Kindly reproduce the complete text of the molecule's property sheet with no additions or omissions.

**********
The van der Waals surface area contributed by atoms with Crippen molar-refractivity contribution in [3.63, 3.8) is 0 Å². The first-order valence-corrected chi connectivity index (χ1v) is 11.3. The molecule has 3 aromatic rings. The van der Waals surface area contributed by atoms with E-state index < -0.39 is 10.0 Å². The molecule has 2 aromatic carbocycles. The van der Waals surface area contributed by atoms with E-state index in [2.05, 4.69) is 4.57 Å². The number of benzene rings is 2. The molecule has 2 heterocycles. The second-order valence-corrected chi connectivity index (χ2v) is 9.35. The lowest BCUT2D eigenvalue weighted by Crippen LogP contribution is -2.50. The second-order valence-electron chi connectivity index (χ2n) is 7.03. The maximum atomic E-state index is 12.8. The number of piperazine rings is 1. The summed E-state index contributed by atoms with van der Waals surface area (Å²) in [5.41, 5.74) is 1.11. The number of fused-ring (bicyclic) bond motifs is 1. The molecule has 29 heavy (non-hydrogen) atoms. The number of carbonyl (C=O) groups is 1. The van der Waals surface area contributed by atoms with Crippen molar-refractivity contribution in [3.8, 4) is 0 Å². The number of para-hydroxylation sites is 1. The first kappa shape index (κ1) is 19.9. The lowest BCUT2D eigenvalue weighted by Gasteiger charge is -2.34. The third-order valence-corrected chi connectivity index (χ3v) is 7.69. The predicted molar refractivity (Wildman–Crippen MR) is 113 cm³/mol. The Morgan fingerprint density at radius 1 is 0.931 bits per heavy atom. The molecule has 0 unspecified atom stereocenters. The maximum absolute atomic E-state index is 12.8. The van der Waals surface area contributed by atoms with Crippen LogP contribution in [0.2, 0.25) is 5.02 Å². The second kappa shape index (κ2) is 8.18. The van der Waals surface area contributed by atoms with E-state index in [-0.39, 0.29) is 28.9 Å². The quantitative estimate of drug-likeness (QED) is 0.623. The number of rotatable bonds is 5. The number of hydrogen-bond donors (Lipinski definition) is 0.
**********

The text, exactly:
The van der Waals surface area contributed by atoms with Crippen molar-refractivity contribution in [3.63, 3.8) is 0 Å². The first-order valence-corrected chi connectivity index (χ1v) is 11.3. The molecule has 3 aromatic rings. The van der Waals surface area contributed by atoms with E-state index < -0.39 is 10.0 Å². The molecule has 2 aromatic carbocycles. The van der Waals surface area contributed by atoms with E-state index in [2.05, 4.69) is 4.57 Å². The number of benzene rings is 2. The molecule has 2 heterocycles. The second-order valence-corrected chi connectivity index (χ2v) is 9.35. The lowest BCUT2D eigenvalue weighted by Crippen LogP contribution is -2.50. The second-order valence-electron chi connectivity index (χ2n) is 7.03. The maximum atomic E-state index is 12.8. The number of piperazine rings is 1. The summed E-state index contributed by atoms with van der Waals surface area (Å²) in [5.41, 5.74) is 1.11. The number of fused-ring (bicyclic) bond motifs is 1. The molecule has 29 heavy (non-hydrogen) atoms. The number of carbonyl (C=O) groups is 1. The van der Waals surface area contributed by atoms with Crippen molar-refractivity contribution in [3.8, 4) is 0 Å². The number of para-hydroxylation sites is 1. The first kappa shape index (κ1) is 19.9. The lowest BCUT2D eigenvalue weighted by Gasteiger charge is -2.34. The third-order valence-corrected chi connectivity index (χ3v) is 7.69. The predicted molar refractivity (Wildman–Crippen MR) is 113 cm³/mol. The Morgan fingerprint density at radius 1 is 0.931 bits per heavy atom. The molecule has 0 unspecified atom stereocenters. The maximum absolute atomic E-state index is 12.8. The van der Waals surface area contributed by atoms with Crippen LogP contribution in [0.2, 0.25) is 5.02 Å². The second kappa shape index (κ2) is 8.18. The van der Waals surface area contributed by atoms with E-state index in [-0.39, 0.29) is 28.9 Å². The quantitative estimate of drug-likeness (QED) is 0.623. The number of rotatable bonds is 5. The number of hydrogen-bond donors (Lipinski definition) is 0.